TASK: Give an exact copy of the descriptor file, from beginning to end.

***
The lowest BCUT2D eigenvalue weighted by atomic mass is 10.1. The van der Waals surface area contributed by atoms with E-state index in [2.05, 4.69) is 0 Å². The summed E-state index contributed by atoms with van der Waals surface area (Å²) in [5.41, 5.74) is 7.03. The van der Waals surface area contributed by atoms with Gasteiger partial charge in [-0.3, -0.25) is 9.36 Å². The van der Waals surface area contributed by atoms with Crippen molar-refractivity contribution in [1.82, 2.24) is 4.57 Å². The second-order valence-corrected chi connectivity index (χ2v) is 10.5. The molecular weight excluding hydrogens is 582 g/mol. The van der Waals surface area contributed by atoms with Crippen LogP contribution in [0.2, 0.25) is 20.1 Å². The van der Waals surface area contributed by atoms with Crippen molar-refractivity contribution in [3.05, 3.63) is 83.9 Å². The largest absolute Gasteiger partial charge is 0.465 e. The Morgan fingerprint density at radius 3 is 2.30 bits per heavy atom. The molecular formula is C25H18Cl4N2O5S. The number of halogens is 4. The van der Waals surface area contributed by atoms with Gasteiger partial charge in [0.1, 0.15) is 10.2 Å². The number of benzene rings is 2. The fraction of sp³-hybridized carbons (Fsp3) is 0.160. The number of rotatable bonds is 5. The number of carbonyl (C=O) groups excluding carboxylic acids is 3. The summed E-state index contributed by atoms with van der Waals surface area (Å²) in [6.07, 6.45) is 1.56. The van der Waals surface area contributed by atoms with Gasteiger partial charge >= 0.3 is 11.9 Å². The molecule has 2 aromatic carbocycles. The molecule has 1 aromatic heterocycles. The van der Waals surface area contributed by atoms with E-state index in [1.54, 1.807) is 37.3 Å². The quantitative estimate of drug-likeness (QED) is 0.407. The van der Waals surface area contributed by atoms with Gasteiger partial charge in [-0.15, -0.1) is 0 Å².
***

The lowest BCUT2D eigenvalue weighted by atomic mass is 10.1. The van der Waals surface area contributed by atoms with E-state index in [2.05, 4.69) is 0 Å². The summed E-state index contributed by atoms with van der Waals surface area (Å²) in [5.41, 5.74) is 7.03. The van der Waals surface area contributed by atoms with Gasteiger partial charge in [-0.3, -0.25) is 9.36 Å². The van der Waals surface area contributed by atoms with Crippen molar-refractivity contribution in [1.82, 2.24) is 4.57 Å². The second-order valence-corrected chi connectivity index (χ2v) is 10.5. The molecular weight excluding hydrogens is 582 g/mol. The van der Waals surface area contributed by atoms with Crippen LogP contribution in [0.2, 0.25) is 20.1 Å². The van der Waals surface area contributed by atoms with Crippen molar-refractivity contribution in [3.05, 3.63) is 83.9 Å². The largest absolute Gasteiger partial charge is 0.465 e. The Morgan fingerprint density at radius 3 is 2.30 bits per heavy atom. The molecular formula is C25H18Cl4N2O5S. The number of halogens is 4. The van der Waals surface area contributed by atoms with Gasteiger partial charge in [0.1, 0.15) is 10.2 Å². The number of benzene rings is 2. The fraction of sp³-hybridized carbons (Fsp3) is 0.160. The number of rotatable bonds is 5. The number of carbonyl (C=O) groups excluding carboxylic acids is 3. The summed E-state index contributed by atoms with van der Waals surface area (Å²) in [6.07, 6.45) is 1.56. The van der Waals surface area contributed by atoms with Gasteiger partial charge >= 0.3 is 11.9 Å². The molecule has 2 aromatic carbocycles. The molecule has 1 aromatic heterocycles. The van der Waals surface area contributed by atoms with E-state index in [1.54, 1.807) is 37.3 Å². The quantitative estimate of drug-likeness (QED) is 0.407. The van der Waals surface area contributed by atoms with Gasteiger partial charge in [-0.15, -0.1) is 0 Å².